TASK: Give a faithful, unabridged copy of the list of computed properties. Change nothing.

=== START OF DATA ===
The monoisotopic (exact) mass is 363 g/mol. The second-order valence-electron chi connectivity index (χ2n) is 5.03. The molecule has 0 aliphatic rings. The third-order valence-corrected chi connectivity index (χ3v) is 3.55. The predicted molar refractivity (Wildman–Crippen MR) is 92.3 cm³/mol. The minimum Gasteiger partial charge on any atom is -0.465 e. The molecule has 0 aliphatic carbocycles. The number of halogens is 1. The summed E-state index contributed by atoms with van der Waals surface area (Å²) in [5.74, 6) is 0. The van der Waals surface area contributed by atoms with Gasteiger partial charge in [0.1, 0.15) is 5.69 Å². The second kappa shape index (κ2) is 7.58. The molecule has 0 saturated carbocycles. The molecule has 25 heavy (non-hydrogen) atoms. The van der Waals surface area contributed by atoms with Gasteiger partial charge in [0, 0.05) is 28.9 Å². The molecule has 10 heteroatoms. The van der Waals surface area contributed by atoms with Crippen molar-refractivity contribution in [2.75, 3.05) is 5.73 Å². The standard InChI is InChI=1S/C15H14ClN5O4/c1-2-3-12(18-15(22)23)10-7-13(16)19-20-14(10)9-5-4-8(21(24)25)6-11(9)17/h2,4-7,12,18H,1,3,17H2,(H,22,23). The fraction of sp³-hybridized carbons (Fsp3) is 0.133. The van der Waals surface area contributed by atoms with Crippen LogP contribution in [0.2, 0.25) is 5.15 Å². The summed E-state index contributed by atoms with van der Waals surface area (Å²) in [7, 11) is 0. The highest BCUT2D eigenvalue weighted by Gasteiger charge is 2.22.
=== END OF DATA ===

The monoisotopic (exact) mass is 363 g/mol. The second-order valence-electron chi connectivity index (χ2n) is 5.03. The molecule has 0 aliphatic rings. The third-order valence-corrected chi connectivity index (χ3v) is 3.55. The predicted molar refractivity (Wildman–Crippen MR) is 92.3 cm³/mol. The minimum Gasteiger partial charge on any atom is -0.465 e. The molecule has 0 aliphatic carbocycles. The number of halogens is 1. The summed E-state index contributed by atoms with van der Waals surface area (Å²) in [5.74, 6) is 0. The van der Waals surface area contributed by atoms with Gasteiger partial charge in [0.1, 0.15) is 5.69 Å². The second kappa shape index (κ2) is 7.58. The molecule has 0 saturated carbocycles. The molecule has 25 heavy (non-hydrogen) atoms. The van der Waals surface area contributed by atoms with Gasteiger partial charge in [0, 0.05) is 28.9 Å². The molecule has 10 heteroatoms. The van der Waals surface area contributed by atoms with Crippen molar-refractivity contribution in [2.75, 3.05) is 5.73 Å². The standard InChI is InChI=1S/C15H14ClN5O4/c1-2-3-12(18-15(22)23)10-7-13(16)19-20-14(10)9-5-4-8(21(24)25)6-11(9)17/h2,4-7,12,18H,1,3,17H2,(H,22,23). The fraction of sp³-hybridized carbons (Fsp3) is 0.133. The van der Waals surface area contributed by atoms with Crippen LogP contribution in [0.2, 0.25) is 5.15 Å². The summed E-state index contributed by atoms with van der Waals surface area (Å²) in [7, 11) is 0. The highest BCUT2D eigenvalue weighted by Gasteiger charge is 2.22.